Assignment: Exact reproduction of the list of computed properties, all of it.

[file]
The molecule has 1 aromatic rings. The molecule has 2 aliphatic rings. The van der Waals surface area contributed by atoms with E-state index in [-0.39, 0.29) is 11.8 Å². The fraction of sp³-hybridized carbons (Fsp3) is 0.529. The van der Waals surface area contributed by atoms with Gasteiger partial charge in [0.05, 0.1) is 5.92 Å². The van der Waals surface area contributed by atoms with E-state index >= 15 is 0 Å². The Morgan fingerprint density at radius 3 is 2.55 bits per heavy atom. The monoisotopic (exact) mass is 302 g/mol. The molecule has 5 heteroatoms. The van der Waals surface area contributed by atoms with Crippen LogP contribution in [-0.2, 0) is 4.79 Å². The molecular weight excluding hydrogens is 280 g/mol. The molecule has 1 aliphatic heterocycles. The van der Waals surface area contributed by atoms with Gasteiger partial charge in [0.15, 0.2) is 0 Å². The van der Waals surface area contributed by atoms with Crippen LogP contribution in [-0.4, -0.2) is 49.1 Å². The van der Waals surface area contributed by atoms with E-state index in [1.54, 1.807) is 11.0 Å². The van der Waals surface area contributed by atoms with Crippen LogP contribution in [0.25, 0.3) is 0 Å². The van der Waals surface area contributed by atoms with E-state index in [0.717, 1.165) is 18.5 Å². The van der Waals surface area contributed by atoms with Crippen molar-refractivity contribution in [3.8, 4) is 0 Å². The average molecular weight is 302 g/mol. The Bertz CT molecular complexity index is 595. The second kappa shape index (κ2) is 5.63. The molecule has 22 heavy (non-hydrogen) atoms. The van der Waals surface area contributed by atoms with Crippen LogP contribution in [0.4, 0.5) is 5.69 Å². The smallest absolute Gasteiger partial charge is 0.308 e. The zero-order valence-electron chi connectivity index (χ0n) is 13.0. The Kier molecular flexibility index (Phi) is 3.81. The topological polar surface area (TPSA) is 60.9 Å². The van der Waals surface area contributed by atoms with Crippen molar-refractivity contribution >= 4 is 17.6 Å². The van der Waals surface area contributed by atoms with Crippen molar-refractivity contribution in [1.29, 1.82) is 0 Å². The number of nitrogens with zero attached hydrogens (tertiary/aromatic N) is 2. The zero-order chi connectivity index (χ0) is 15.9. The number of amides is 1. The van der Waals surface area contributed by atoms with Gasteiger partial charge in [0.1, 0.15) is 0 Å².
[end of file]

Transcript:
The molecule has 1 aromatic rings. The molecule has 2 aliphatic rings. The van der Waals surface area contributed by atoms with E-state index in [-0.39, 0.29) is 11.8 Å². The fraction of sp³-hybridized carbons (Fsp3) is 0.529. The van der Waals surface area contributed by atoms with Gasteiger partial charge in [0.05, 0.1) is 5.92 Å². The van der Waals surface area contributed by atoms with E-state index >= 15 is 0 Å². The Morgan fingerprint density at radius 3 is 2.55 bits per heavy atom. The monoisotopic (exact) mass is 302 g/mol. The molecule has 5 heteroatoms. The van der Waals surface area contributed by atoms with Crippen LogP contribution in [-0.2, 0) is 4.79 Å². The molecular weight excluding hydrogens is 280 g/mol. The molecule has 1 aliphatic heterocycles. The van der Waals surface area contributed by atoms with Gasteiger partial charge in [0.15, 0.2) is 0 Å². The van der Waals surface area contributed by atoms with Crippen LogP contribution in [-0.4, -0.2) is 49.1 Å². The van der Waals surface area contributed by atoms with E-state index in [1.54, 1.807) is 11.0 Å². The van der Waals surface area contributed by atoms with Crippen LogP contribution in [0.25, 0.3) is 0 Å². The van der Waals surface area contributed by atoms with E-state index in [0.717, 1.165) is 18.5 Å². The van der Waals surface area contributed by atoms with Crippen molar-refractivity contribution in [3.8, 4) is 0 Å². The average molecular weight is 302 g/mol. The Bertz CT molecular complexity index is 595. The second kappa shape index (κ2) is 5.63. The molecule has 22 heavy (non-hydrogen) atoms. The van der Waals surface area contributed by atoms with Crippen LogP contribution in [0.4, 0.5) is 5.69 Å². The smallest absolute Gasteiger partial charge is 0.308 e. The zero-order valence-electron chi connectivity index (χ0n) is 13.0. The Kier molecular flexibility index (Phi) is 3.81. The topological polar surface area (TPSA) is 60.9 Å². The van der Waals surface area contributed by atoms with Crippen molar-refractivity contribution >= 4 is 17.6 Å². The van der Waals surface area contributed by atoms with Crippen molar-refractivity contribution in [1.29, 1.82) is 0 Å². The number of nitrogens with zero attached hydrogens (tertiary/aromatic N) is 2. The zero-order chi connectivity index (χ0) is 15.9. The number of amides is 1. The van der Waals surface area contributed by atoms with Gasteiger partial charge in [0.1, 0.15) is 0 Å².